Place:Harlow, Essex, England

Alt namesHerlauasource: Domesday Book (1985) p 102
Harlow New Townsource: contemporary usage
TypeTown, Urban district
Coordinates51.783°N 0.133°E
Located inEssex, England
See alsoEpping Rural, Essex, Englandrural district of which it was part 1894-1955
Harlow (district), Essex, Englanddistrict municipality covering the area since 1974
source: Getty Thesaurus of Geographic Names
source: Family History Library Catalog
source: Family History Library Catalog

the text in this section is copied from an article in Wikipedia

Harlow is a former Mark One New Town and local government district in the west of Essex, England. Situated on the border with Hertfordshire and London, it occupies a large area of land on the south bank of the upper Stort Valley, which has been made navigable through other towns and features a canal section near its watermill. Old Harlow is a village-size suburb founded by the early medieval age and most of its high street buildings are early Victorian and residential, mostly protected by one of the Conservation Areas in the district. In Old Harlow is a field named Harlowbury, a de-settled monastic area which has the remains of a chapel, a scheduled ancient monument.

The M11 motorway passes through the east of the district, entirely to the east of the town. Harlow has its own commercial and leisure economy. It is also an outer part of the London commuter belt and employment centre of the M11 corridor which includes Cambridge and London Stansted to the north. At the time of the 2011 Census, Harlow's population was recorded at 81,944 and its district had the third-highest proportion of social housing in England, 26.9%, a legacy of the 1947 commitment to re-house blitzed London families after World War II and provide a percentage of homes for other needy families who cannot afford market rents.

The original village, mentioned in the Domesday Book of 1086, developed as a typical rural community around what is now known as Old Harlow, with many of its buildings still standing. This includes for instance the Grade II listed St Mary's Church in Churchgate Street. Its former Chapel is in a ruinous state in a field which was once the Harlowbury Abbey part of Old Harlow. The chapel is a Grade I listed and a scheduled ancient monument.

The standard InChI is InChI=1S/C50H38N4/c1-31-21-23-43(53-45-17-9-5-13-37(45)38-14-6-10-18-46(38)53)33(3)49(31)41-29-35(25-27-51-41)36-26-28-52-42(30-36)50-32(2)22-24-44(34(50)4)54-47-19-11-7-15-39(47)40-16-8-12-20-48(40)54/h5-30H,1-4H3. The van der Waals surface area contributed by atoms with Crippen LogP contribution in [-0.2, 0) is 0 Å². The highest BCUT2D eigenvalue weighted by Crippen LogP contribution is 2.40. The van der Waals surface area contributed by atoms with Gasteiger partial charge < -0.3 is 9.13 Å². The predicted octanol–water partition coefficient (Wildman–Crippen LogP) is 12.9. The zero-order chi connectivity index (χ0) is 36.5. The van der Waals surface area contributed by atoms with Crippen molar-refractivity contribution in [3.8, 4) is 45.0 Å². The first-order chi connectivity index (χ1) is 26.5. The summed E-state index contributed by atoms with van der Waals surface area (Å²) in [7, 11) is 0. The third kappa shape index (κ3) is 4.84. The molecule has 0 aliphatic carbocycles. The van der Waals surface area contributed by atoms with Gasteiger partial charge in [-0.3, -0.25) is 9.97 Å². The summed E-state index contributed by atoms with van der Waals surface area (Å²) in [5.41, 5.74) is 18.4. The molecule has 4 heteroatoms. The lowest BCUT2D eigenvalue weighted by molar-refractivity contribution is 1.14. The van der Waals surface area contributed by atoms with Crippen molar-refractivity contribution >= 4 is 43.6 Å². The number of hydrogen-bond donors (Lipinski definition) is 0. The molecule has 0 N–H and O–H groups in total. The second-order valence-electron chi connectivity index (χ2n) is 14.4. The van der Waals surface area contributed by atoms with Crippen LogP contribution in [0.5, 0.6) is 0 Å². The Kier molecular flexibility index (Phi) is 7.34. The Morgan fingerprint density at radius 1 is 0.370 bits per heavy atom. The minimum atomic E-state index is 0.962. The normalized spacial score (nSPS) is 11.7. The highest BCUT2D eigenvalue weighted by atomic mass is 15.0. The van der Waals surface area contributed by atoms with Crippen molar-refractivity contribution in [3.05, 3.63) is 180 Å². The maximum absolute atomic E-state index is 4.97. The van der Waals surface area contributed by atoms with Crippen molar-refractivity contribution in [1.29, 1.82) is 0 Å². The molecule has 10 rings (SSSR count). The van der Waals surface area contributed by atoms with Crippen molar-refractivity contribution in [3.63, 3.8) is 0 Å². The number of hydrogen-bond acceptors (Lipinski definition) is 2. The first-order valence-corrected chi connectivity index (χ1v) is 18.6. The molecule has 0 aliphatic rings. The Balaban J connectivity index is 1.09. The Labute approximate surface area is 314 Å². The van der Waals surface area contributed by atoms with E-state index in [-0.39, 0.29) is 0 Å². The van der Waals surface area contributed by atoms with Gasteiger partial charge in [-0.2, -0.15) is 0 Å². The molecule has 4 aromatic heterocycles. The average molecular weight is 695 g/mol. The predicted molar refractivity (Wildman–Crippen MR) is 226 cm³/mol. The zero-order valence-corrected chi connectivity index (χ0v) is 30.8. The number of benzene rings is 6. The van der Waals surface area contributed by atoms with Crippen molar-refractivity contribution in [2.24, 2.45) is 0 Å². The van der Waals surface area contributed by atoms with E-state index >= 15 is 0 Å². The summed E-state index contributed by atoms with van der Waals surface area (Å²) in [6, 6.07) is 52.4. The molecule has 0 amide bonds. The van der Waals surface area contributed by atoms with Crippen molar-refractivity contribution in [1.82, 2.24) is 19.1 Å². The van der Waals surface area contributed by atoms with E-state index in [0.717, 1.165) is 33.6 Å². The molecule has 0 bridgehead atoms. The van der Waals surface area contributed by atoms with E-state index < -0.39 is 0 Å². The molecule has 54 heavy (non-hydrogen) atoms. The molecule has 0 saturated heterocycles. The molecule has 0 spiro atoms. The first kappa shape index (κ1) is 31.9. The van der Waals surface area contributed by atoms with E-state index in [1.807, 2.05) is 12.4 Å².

The new town was built after World War II to ease overcrowding in London and surrounding areas due to the mass devastation caused by the bombing during the Blitz. Harlow was a 'Phase I' new town along with others such as Basildon, Stevenage, and Hemel Hempstead. New Towns were designated following the New Towns Act of 1946, with the master plan for Harlow drawn up in 1947 by Sir Frederick Gibberd. The development incorporated the market town of Harlow, now a neighbourhood known as Old Harlow, and the villages of Great Parndon, Latton, Little Parndon, Netteswell, Tye Green, Potter Street, and Churchgate Street. The town is divided into neighbourhoods, each self-supporting with their own shopping precincts, community facilities and pub. Harlow had a population of 4,500 when it became a new town in 1947. The original railway station, Burnt Mill, is now Harlow Town Station.

The parish was part of the Epping Rural District from 1894 until 1955 when it became an Urban District. Since 1974 it has been the centre of the Harlow District of Essex.

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